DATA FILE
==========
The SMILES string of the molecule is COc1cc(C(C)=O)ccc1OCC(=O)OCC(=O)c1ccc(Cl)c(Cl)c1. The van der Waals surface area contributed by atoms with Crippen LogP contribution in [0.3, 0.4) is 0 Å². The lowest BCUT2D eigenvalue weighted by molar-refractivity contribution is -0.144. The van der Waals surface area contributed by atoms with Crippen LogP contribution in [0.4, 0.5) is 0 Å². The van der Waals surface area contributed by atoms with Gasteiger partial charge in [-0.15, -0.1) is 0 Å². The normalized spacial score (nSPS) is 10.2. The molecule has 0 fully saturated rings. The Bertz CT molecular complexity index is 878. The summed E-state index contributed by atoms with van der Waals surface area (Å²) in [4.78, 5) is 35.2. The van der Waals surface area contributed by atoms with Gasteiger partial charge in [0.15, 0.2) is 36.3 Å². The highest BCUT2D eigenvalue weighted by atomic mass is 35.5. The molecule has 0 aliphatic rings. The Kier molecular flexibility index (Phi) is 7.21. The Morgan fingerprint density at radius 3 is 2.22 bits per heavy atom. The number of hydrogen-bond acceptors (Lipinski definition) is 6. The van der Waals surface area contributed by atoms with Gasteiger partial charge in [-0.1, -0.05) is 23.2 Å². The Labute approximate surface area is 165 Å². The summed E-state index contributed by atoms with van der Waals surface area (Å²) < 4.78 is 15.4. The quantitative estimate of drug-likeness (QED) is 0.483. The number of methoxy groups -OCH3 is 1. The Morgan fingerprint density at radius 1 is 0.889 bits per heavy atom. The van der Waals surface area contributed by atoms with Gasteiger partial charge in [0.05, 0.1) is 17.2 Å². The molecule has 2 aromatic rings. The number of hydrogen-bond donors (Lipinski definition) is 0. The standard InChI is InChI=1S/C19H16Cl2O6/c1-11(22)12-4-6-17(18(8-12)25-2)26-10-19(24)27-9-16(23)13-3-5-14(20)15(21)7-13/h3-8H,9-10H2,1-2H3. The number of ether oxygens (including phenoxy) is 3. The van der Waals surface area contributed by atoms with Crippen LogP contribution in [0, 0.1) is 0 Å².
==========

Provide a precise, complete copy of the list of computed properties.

The SMILES string of the molecule is COc1cc(C(C)=O)ccc1OCC(=O)OCC(=O)c1ccc(Cl)c(Cl)c1. The van der Waals surface area contributed by atoms with Crippen LogP contribution in [0.3, 0.4) is 0 Å². The lowest BCUT2D eigenvalue weighted by molar-refractivity contribution is -0.144. The van der Waals surface area contributed by atoms with Crippen LogP contribution in [0.4, 0.5) is 0 Å². The van der Waals surface area contributed by atoms with Gasteiger partial charge in [-0.15, -0.1) is 0 Å². The normalized spacial score (nSPS) is 10.2. The molecule has 0 fully saturated rings. The Bertz CT molecular complexity index is 878. The summed E-state index contributed by atoms with van der Waals surface area (Å²) in [4.78, 5) is 35.2. The van der Waals surface area contributed by atoms with Gasteiger partial charge in [0.15, 0.2) is 36.3 Å². The highest BCUT2D eigenvalue weighted by atomic mass is 35.5. The molecule has 0 aliphatic rings. The Kier molecular flexibility index (Phi) is 7.21. The Morgan fingerprint density at radius 3 is 2.22 bits per heavy atom. The number of hydrogen-bond acceptors (Lipinski definition) is 6. The van der Waals surface area contributed by atoms with Gasteiger partial charge in [-0.1, -0.05) is 23.2 Å². The Labute approximate surface area is 165 Å². The summed E-state index contributed by atoms with van der Waals surface area (Å²) < 4.78 is 15.4. The quantitative estimate of drug-likeness (QED) is 0.483. The number of methoxy groups -OCH3 is 1. The Morgan fingerprint density at radius 1 is 0.889 bits per heavy atom. The van der Waals surface area contributed by atoms with Gasteiger partial charge in [0.05, 0.1) is 17.2 Å². The molecule has 2 aromatic rings. The number of hydrogen-bond donors (Lipinski definition) is 0. The standard InChI is InChI=1S/C19H16Cl2O6/c1-11(22)12-4-6-17(18(8-12)25-2)26-10-19(24)27-9-16(23)13-3-5-14(20)15(21)7-13/h3-8H,9-10H2,1-2H3. The number of ether oxygens (including phenoxy) is 3. The van der Waals surface area contributed by atoms with Crippen LogP contribution in [0, 0.1) is 0 Å².